Classics such as Undertale and Limbo have been heralded as art, while Volume and Super Meat Boy provide a new spin on established genres. You may have to wade through shovelware, but the indie darlings make it all worth it. 

Number 4: Explore New Worlds

Gaming provides worlds to explore, characters to love, and quests to complete. Run through the post apocalyptic world in Horizon Zero Dawn or battle through ancient Japan in Nioh. Fall in love with Velvet Crowe in Tales of Berseria and become intertwined in in crime in Yakuza 0. Or for those traditional, experience the wonders of Dragon Quest Heroes II. With new IP's and sequels abound, many worlds are there to explore.

Number 5: Feel the Fear

Few games make you feel despair quite like the horror genre itself. Sadly, not many AAA games have fulfilled that feeling, instead opting to create a sense of empowerment through action.


This changed with the introduction of Silent Hill: PT, the demo that recreated the AAA horror, but was scrapped after Kojima's departure from Konami. With Resident Evil: Biohazard taking PT's place, now is the perfect time to fully immerse yourself in dread.


A new year is upon us, and with that, comes new resolutions. We all love to experience what gaming has to offer and the new year gives us a time to improve.


This new year brings the revival of genres and a new console to experience. It's the year to remember those games which have been forgotten. The indie scene is still thriving, providing experimentation and discovery to all who are willing. There is so much to enjoy, that many gamers may feel overwhelmed in the new year. To gain what gaming fully has to offer, here are five gaming resolutions for 2017.

The Decline of Silent Hill Sat, 29 Oct 2016 12:20:57 -0400 Stefano Bonacchi

The Silent Hill series is basically the only horror series I like.

Lately however, it seems likely to be dead since the last main series title Downpour fared quite poorly in 2012  and the reboot that was to be directed by Hideo Kojima, of Metal Gear fame, and Guillermo del Toro -- famous for Pan's Labyrinth and Pacific Rim-- ended up being scrapped.

But why is it like this? Let's find out.

Silent Hill came out in 1999 and was quite innovative in the Survival Horror genre, because your character was basically just an average guy, not a trained policeman of a special ops unit like in Resident Evil for example. The game tried to make you feel dread and fear by not only putting you up against unholy abominations -- not that there weren't any, but they weren't what sparked fear into you.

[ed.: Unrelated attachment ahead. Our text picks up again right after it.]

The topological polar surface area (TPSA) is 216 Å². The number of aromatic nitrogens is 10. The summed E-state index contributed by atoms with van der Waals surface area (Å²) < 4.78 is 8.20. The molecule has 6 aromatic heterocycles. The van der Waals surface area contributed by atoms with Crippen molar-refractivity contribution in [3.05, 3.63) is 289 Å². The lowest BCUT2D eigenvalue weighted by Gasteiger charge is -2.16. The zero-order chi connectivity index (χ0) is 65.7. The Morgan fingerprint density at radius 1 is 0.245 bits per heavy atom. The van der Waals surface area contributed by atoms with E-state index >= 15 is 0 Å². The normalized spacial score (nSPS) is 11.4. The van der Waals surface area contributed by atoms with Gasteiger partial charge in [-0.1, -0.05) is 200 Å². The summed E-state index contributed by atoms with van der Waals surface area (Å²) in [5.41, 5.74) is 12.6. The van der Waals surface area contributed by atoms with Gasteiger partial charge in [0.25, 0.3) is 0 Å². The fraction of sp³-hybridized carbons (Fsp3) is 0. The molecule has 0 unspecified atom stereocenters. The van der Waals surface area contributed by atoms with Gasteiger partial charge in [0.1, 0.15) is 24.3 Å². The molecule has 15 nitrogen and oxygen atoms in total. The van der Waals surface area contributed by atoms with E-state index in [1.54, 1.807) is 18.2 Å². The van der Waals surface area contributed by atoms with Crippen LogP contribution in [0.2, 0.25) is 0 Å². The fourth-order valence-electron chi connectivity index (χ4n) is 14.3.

The world itself, the Silent Hill city, felt otherworldly and not right. The ambience was built to scare, and it was done goddamn well too! Due to this, the game had an overwhelmingly good impact on the public and press, and a series was spawned.

The sequels themselves, at least at first, were not only up to par with the original, but at times even better. Silent Hill 2 being most likely the best of them all and 3 coming close. However, most critics do agree that the series itself, after 4, and maybe even with 4, started on a slippery slope towards less and less quality. Series need to change themselves to stay relevant or to continue to deliver the same experience but in ever better ways -- this is why Civilization is still a big hit after more than 20 years. Let's see if the Silent Hill series failed to do just that, and where in particular did they fail.

Silent Hill 4 started changing the series' formula, giving greater emphasis to combat, this in itself wasn't bad, in fact the game is still better than average, but it can be argued to have been the last time the series was very good, tough no longer exceptional.

It was still atmospheric, the city, while no longer being the titular Silent Hill was still a malevolent and eldritch location, but the fact that you could--and had to-- fight, made it feel a bit less scary compared to previous installments where combat was marginal and the likes of Pyramid Head in the second installment, could just kill you outright in one hit.

Origins tried to recapture the spirit of the first 3 games and while being overall a decent game it wasn't like the games it tried to emulate, since its storyline was less compelling than those of previous installments were and the overall atmosphere of the game didn't feel as scary and oppressive as previous entries set in Silent Hill.